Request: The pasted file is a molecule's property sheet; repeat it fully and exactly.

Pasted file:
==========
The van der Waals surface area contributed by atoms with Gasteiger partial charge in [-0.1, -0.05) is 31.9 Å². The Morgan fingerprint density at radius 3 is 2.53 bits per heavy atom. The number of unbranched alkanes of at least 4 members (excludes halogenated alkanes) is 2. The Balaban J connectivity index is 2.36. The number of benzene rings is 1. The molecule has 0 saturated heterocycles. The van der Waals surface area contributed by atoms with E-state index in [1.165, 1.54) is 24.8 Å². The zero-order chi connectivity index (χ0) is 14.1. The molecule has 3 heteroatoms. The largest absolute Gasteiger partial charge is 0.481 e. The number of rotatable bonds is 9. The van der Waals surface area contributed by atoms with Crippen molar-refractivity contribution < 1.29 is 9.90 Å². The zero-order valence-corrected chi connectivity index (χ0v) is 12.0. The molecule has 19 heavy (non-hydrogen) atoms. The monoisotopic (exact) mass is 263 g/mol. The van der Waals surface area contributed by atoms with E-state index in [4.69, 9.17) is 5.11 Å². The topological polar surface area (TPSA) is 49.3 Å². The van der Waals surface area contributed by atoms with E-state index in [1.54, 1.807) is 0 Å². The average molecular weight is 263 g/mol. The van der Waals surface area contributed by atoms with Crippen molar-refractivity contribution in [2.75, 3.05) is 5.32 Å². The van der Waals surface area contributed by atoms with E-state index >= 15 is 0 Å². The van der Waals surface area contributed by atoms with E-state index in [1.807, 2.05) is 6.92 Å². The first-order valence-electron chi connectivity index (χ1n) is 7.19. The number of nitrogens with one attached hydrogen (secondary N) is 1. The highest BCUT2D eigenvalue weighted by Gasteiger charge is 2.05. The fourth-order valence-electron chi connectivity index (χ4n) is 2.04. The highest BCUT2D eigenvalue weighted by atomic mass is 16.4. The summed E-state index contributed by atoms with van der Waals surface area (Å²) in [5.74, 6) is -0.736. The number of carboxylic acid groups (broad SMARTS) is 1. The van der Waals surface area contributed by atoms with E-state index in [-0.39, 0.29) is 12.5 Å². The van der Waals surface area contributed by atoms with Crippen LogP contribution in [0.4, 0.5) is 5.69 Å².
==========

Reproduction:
The van der Waals surface area contributed by atoms with Gasteiger partial charge in [-0.1, -0.05) is 31.9 Å². The Morgan fingerprint density at radius 3 is 2.53 bits per heavy atom. The number of unbranched alkanes of at least 4 members (excludes halogenated alkanes) is 2. The Balaban J connectivity index is 2.36. The number of benzene rings is 1. The molecule has 0 saturated heterocycles. The van der Waals surface area contributed by atoms with E-state index in [1.165, 1.54) is 24.8 Å². The zero-order chi connectivity index (χ0) is 14.1. The molecule has 3 heteroatoms. The largest absolute Gasteiger partial charge is 0.481 e. The number of rotatable bonds is 9. The van der Waals surface area contributed by atoms with Crippen molar-refractivity contribution < 1.29 is 9.90 Å². The zero-order valence-corrected chi connectivity index (χ0v) is 12.0. The molecule has 19 heavy (non-hydrogen) atoms. The monoisotopic (exact) mass is 263 g/mol. The van der Waals surface area contributed by atoms with E-state index in [4.69, 9.17) is 5.11 Å². The topological polar surface area (TPSA) is 49.3 Å². The van der Waals surface area contributed by atoms with E-state index in [1.54, 1.807) is 0 Å². The average molecular weight is 263 g/mol. The van der Waals surface area contributed by atoms with Crippen molar-refractivity contribution in [2.75, 3.05) is 5.32 Å². The van der Waals surface area contributed by atoms with E-state index >= 15 is 0 Å². The van der Waals surface area contributed by atoms with E-state index in [1.807, 2.05) is 6.92 Å². The first-order valence-electron chi connectivity index (χ1n) is 7.19. The number of nitrogens with one attached hydrogen (secondary N) is 1. The highest BCUT2D eigenvalue weighted by Gasteiger charge is 2.05. The fourth-order valence-electron chi connectivity index (χ4n) is 2.04. The highest BCUT2D eigenvalue weighted by atomic mass is 16.4. The summed E-state index contributed by atoms with van der Waals surface area (Å²) in [5.74, 6) is -0.736. The number of carboxylic acid groups (broad SMARTS) is 1. The van der Waals surface area contributed by atoms with E-state index in [-0.39, 0.29) is 12.5 Å². The van der Waals surface area contributed by atoms with Crippen LogP contribution in [0.4, 0.5) is 5.69 Å².